Matias: I hope it’s not the end of love in our time. But I’d like to leave the question open for debate. I wanted to allow people question themselves about love, relationships and their lives after they had seen the movie. I think that’s the reason why the movie has worked so well and is so provocative, because it obliges you to think and analyze yourself. I don’t want to give answers I want to propose questions.

Bijan: A film critic, a friend of mine, was calling “En la cama”, a political movie. He was saying the movie is about the individualism in Chile today. Kind of people escaping from politics. What do you say to that?
Matias: It’s surprising and funny to have people’s interpretations of the movie. A Bolivian director said that “En la cama” was the history of Chile. Well, interpretations can take any direction and it’s up to the people to make them. The important thing for me is that people get feelings and ideas, say political or historical or even simpler, out of “En la cama” and that the movie encourages them to think about their own lives.

Bijan. How did you come up with the visual style of En la Cama?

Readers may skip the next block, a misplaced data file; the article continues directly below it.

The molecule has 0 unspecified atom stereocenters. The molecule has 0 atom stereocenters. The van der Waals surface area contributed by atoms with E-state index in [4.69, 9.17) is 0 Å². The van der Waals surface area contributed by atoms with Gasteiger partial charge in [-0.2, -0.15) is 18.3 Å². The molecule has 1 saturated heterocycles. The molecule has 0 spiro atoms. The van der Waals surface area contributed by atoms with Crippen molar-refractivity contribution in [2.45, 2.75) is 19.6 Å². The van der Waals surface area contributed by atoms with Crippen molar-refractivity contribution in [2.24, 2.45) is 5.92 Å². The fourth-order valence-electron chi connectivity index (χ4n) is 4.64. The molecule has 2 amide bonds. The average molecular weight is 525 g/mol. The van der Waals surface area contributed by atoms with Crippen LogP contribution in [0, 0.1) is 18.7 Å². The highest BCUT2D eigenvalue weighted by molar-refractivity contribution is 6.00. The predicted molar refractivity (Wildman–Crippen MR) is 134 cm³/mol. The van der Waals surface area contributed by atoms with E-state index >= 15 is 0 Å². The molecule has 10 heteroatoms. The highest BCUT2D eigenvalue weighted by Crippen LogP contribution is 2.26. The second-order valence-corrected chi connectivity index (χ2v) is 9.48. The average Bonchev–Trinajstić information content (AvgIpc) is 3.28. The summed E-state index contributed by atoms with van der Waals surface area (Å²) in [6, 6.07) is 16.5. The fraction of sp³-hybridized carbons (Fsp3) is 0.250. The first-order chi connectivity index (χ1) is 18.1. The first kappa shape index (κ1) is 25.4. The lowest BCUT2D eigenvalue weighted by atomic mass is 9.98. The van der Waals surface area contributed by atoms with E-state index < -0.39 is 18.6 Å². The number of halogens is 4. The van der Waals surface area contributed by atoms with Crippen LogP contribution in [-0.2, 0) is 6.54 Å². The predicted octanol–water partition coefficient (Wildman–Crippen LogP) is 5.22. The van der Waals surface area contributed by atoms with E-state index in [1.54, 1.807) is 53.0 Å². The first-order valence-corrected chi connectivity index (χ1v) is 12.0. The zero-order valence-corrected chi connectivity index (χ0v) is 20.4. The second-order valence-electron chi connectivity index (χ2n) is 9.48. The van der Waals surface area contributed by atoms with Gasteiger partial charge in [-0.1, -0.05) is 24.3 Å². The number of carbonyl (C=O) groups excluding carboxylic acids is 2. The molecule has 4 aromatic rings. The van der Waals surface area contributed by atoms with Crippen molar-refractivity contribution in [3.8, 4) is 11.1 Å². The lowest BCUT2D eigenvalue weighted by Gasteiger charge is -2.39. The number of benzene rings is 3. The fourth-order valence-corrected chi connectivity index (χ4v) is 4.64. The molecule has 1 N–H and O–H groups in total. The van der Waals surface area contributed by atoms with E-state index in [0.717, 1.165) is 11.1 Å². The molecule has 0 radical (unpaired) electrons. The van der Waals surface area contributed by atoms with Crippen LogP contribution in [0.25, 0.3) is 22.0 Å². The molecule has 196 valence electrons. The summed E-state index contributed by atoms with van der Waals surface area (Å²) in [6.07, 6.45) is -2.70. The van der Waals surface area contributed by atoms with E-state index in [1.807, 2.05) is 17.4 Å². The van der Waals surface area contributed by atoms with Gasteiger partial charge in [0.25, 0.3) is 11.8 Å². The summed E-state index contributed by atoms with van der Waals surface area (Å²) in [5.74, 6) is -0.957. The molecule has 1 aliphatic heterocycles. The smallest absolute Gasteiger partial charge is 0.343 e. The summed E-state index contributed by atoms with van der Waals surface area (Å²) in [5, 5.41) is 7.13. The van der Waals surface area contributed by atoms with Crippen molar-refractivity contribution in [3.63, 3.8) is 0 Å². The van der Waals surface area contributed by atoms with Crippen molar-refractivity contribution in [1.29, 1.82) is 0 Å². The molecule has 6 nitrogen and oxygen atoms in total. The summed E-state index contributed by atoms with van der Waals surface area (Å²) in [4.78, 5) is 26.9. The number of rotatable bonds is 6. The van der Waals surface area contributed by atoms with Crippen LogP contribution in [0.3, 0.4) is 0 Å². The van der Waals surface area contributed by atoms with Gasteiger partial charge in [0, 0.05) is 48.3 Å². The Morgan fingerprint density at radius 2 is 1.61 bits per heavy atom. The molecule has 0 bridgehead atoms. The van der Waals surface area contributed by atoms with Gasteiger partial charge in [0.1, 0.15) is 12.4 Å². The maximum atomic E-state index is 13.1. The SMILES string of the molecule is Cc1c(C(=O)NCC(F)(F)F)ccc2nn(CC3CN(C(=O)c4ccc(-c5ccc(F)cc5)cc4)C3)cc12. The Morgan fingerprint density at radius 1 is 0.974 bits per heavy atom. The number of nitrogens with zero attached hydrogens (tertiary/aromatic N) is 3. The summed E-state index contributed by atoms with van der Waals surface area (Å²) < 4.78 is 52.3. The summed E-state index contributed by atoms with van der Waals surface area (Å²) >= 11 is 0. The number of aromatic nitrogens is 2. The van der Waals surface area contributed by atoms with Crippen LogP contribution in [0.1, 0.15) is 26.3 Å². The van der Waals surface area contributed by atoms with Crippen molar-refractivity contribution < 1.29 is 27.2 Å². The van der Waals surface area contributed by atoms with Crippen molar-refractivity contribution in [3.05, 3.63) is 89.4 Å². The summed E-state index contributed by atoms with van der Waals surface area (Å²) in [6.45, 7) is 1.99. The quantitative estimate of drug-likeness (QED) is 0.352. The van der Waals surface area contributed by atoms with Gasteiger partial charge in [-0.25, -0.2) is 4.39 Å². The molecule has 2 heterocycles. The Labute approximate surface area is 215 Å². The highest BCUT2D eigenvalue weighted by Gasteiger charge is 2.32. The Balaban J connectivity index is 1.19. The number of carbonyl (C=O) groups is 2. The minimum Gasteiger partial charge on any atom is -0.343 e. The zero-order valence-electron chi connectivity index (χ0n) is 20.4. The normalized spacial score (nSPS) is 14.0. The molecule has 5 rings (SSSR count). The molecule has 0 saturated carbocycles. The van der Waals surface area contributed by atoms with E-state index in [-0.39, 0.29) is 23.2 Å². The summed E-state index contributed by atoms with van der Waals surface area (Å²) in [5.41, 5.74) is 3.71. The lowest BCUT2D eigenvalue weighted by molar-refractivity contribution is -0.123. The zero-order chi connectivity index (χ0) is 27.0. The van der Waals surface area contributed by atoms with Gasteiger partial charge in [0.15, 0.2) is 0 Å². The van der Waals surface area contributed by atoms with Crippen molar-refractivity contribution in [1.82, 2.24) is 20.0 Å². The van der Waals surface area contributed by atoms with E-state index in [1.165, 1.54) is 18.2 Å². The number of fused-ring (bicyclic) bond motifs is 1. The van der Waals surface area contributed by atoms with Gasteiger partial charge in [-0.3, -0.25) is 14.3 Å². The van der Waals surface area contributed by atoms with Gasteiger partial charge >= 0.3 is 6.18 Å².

Matias: This was another very important challenge for me because it was easy to fall in the format of a traditional play. We did a hard work to achieve a powerful cinematographic visual style and I think it was worth it. At the beginning of the movie the characters don’t know each other and they have a superficial relationship so the camera behaves similar to the characters in the situation. The editing in this part is very fast with the camera showing a lot of perspectives and angles, but as the characters start relating in a deeper way, the takes are longer and concentrate on the expressions of the characters, the camera slows down and focuses more on the story and what happens inside them.

Bijan: What are your plans for international distribution of “En la cama”?
Matias: I am very proud and happy how people are reacting towards the movie all over the world. The movie has received about 30 international awards and a lot of international acclaim and that has surprised me a lot. “En la cama” has been sold worldwide and people like it quite much, both critics and audience. I’ve been very lucky to have travelled to many countries to present the movie in International film festivals and in premieres and I’ve seen how people enjoy the movie. I think the reason why the movie is going so well is because people get touched by the story of “En la Cama”.